Errors by a hospital in San Diego and the US Centers for Disease Control and Prevention led to a woman with the novel coronavirus being sent back to Marine Corps Air Station Miramar instead of isolation at the hospital, according to reports.
The woman was among Americans in federal quarantine at the base, and is the first US evacuee from China known to be infected with the novel coronavirus.
She flew to the base on February 5 on a US Department of State flight evacuating Americans from Wuhan, China. The next day, she started experiencing symptoms of the novel coronavirus and was taken to UC San Diego Health. Three other people exhibiting symptoms were also transported to the hospital.
The hospital sent their specimens to a CDC lab in Atlanta for testing. According to the source, three of the four specimens were incorrectly labeled upon arrival and so they were not tested. The CDC lab did not realize the specimens were from the Miramar patients.
When no results were reported back, CDC staffers mistakenly gave UC San Diego Health the results of other patients who tested negative. That mistake led to the Miramar patients being transferred back to the base Sunday afternoon.
After they arrived back at the base, the mistake was discovered and the tests were run on the three Miramar patients.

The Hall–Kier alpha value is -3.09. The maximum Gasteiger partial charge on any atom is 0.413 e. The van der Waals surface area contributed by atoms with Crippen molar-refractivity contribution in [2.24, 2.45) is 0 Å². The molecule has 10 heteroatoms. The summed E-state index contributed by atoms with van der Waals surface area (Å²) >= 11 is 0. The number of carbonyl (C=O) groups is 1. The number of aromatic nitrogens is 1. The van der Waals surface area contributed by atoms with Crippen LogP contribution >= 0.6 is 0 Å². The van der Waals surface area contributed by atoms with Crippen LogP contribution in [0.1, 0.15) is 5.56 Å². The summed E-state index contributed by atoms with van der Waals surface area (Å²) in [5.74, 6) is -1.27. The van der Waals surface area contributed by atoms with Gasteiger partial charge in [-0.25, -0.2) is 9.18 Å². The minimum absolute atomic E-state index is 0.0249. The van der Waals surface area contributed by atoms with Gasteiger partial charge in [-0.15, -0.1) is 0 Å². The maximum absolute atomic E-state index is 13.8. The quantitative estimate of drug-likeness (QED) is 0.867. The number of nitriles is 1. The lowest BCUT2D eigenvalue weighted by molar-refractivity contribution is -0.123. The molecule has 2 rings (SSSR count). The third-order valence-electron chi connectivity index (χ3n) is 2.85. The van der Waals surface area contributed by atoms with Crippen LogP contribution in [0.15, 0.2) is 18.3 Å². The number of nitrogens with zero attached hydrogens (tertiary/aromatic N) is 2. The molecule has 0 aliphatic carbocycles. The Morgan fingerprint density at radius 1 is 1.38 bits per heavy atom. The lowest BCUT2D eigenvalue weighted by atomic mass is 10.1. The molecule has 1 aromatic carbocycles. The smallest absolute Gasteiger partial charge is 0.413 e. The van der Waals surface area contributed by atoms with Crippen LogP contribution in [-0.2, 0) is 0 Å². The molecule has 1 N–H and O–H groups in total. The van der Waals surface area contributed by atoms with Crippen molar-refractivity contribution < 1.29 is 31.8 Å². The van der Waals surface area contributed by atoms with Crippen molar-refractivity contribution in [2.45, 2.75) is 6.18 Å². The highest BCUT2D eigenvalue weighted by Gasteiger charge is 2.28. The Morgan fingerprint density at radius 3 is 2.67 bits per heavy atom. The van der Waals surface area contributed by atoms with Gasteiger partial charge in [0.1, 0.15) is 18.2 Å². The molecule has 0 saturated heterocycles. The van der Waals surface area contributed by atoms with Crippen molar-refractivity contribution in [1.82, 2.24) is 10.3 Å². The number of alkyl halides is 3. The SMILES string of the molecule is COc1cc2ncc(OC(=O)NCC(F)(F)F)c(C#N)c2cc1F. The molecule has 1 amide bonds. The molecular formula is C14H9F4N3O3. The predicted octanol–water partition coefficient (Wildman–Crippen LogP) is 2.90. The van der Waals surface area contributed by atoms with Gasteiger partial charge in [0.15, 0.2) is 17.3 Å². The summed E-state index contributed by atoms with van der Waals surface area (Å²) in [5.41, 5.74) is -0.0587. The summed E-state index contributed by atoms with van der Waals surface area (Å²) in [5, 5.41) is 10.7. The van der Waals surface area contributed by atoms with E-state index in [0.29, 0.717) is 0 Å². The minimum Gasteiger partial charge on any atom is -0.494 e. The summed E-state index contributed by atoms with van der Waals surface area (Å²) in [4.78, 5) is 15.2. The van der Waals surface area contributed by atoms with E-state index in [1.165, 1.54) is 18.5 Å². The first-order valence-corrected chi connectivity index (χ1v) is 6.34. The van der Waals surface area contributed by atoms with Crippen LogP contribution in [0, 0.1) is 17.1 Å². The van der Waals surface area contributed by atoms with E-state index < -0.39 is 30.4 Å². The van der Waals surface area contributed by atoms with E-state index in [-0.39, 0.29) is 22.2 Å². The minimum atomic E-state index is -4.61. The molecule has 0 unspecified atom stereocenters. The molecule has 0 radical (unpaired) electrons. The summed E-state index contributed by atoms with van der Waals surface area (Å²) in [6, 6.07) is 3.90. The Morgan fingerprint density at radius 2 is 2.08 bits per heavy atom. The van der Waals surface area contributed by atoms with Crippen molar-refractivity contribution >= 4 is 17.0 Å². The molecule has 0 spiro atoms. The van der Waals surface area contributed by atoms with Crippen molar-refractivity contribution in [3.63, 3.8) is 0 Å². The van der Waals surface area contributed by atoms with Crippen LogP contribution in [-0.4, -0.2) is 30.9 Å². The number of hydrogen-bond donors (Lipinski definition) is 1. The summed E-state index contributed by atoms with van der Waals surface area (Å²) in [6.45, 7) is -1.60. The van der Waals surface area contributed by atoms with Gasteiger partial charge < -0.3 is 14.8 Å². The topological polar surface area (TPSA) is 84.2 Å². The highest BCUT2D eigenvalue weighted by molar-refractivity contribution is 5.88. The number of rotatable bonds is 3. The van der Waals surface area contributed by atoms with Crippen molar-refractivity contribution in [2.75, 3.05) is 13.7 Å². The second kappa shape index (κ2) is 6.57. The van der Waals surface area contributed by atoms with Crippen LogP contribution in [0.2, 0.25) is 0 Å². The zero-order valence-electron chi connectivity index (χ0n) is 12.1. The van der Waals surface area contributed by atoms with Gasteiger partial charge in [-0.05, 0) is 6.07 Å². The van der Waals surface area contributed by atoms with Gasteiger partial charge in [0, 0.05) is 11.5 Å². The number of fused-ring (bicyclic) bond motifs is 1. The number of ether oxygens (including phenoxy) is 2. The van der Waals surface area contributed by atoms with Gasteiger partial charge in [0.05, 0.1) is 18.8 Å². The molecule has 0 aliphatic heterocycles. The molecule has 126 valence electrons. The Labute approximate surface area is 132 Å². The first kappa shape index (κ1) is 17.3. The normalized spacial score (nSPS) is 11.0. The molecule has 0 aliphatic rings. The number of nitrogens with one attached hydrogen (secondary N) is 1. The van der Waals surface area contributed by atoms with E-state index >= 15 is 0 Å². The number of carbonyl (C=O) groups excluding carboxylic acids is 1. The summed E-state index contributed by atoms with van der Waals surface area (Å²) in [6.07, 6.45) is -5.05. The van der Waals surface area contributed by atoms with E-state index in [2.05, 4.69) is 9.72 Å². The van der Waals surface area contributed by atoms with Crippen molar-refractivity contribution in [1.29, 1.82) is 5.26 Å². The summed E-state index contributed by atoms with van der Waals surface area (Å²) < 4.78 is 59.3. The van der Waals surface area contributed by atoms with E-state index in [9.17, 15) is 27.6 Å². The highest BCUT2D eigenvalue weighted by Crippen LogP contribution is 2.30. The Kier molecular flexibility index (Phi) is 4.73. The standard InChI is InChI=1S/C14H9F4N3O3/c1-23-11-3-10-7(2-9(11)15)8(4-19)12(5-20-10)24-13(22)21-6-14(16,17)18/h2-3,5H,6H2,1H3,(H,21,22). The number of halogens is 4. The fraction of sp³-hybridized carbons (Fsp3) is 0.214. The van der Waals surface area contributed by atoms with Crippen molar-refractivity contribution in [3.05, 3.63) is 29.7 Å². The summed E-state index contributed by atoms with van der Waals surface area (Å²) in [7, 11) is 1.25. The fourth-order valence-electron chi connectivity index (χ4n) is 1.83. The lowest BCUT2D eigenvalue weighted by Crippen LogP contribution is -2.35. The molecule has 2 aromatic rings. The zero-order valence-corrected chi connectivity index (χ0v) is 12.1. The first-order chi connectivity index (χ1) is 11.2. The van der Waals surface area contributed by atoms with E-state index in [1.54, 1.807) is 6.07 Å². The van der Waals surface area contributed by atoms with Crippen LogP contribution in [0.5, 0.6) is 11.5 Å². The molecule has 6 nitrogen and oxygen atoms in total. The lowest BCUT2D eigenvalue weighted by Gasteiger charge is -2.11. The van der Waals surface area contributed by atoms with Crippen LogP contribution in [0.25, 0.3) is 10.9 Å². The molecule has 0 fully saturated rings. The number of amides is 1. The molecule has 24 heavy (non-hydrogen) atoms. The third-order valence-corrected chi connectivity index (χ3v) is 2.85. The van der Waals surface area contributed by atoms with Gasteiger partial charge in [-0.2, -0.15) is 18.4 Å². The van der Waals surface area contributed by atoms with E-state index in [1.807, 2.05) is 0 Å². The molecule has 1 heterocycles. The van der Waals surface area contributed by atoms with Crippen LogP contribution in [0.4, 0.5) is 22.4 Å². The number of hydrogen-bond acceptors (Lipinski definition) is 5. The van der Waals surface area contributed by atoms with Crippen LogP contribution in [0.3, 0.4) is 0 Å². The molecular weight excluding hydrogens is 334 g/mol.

The results for the woman came back positive, and she was transported back to UC San Diego Health on Monday morning, where she remains in isolation. The woman has had a very mild illness, according to the source, with no fever and a slight cough.
The other three patients tested negative. A spokesperson for the hospital could not be immediately reached for comment about the testing issues.
In a response Tuesday, the CDC said:
“At all times, appropriate infection control precautions were taken around all of the persons quarantined at Miramar, including these three patients. From now on, a CDC laboratory staff member will form part of CDC quarantine field teams to ensure that specimens are correctly labeled/CLIA compliant to avoid delays in testing.”
During a press conference on Tuesday, Dr. Anne Schuchat, principal deputy director of the CDC, said “there was a little bit of a mix-up there” around the testing for the Miramar patient, but would not elaborate.
Schuchat said they confirmed Miramar case may have had limited contact with other people when symptoms developed, but the investigation into contacts is ongoing.
The patient was wearing a mask while she was transported to and from the hospital, and the driver wore protection equipment, according to the health official familiar with the situation.
Separately, another person at Miramar was hospitalized on Monday afternoon and was being tested for the coronavirus.
Both patients “are doing well and have minimal symptoms,” UC San Diego Health said.
The San Diego case is the 13th to be confirmed in the US and the seventh in California. Eleven of the US cases were confirmed in people who recently traveled to China; the other two are instances of person-to-person transmission.